This is the first of a series of short films describing the work that has been done by Familia Moja over the years. Immanuel was first contacted in 2008 when Familia Moja was a project linked to Dr Ruth Hulser’s work with CMS. Now that FMI [Familia Moja Itetemia – our Tanzanian Partner Organisation] has become a government recognised Community Based Organisation in Tabora, our UK charity is helping to provide the support that he needs.
You can see his story on YouTube at
How is Tabora?
The news from Tabora is better than expected.
Uganda and Kenya have experienced some very poor harvests due to flooding and also locusts which eat any plant in sight. Add the Coronavirus pandemic to that and the outlook is grim.
Tabora, however, has been spared the worst of the problems. The locusts have not come and so far the Coronavirus seems not to have arrived like it has in Europe and other parts of the world. And food is growing. With wet fields, rice has been the crop of choice so far and so the FMI clients are able to eat what many of them would consider to be a ‘luxury food’. So they are relatively happy at present.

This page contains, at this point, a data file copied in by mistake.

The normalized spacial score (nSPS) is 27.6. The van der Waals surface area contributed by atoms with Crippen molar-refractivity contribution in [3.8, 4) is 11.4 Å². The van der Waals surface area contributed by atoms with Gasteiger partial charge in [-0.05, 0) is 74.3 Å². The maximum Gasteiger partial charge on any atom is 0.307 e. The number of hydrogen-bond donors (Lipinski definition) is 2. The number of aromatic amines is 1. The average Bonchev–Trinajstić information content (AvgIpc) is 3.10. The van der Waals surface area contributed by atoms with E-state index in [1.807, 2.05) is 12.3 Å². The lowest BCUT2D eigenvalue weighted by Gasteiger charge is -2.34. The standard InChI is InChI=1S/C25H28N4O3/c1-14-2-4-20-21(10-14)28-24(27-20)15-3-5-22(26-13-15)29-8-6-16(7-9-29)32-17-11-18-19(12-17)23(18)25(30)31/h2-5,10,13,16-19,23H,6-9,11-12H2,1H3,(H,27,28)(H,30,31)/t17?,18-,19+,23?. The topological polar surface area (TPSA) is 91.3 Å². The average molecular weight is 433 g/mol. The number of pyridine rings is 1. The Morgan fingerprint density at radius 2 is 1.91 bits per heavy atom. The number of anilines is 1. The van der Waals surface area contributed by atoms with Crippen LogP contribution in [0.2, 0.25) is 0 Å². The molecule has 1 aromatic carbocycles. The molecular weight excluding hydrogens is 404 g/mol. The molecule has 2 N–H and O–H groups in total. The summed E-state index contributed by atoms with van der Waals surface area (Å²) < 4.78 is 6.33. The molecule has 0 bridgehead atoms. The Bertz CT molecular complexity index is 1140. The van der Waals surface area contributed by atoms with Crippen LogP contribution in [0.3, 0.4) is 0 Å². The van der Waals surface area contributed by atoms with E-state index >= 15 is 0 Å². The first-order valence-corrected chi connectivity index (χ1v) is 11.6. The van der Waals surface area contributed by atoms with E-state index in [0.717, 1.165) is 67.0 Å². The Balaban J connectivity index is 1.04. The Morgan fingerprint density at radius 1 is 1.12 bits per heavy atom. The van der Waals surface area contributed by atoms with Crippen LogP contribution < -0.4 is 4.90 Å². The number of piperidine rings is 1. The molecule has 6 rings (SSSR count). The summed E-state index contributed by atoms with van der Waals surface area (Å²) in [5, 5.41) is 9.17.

The FMI gardens are currently planted for water melons and it is hoped that ‘crop rotation’ will provide them with a second harvest of maize and then a third harvest of a root vegetable such as onions or carrots. By rotating the crops and feeding the soil with specially prepared manure [part of the ‘Farming God’s Way’ technique that is being taught to FMI clients], it is hoped that the soil can be enriched and become more productive. The plot that has been prepared this year is twice the size of last years.
One of the big risks is that local food will be sold for export. There are good tarmac roads from Tabora to the borders and this often encourages local farmers to sell their produce. FMI are working to stockpile some of this so that when the food runs out [and the maize harvest so far has been poor], there will be food for their 100+ clients who require food aid.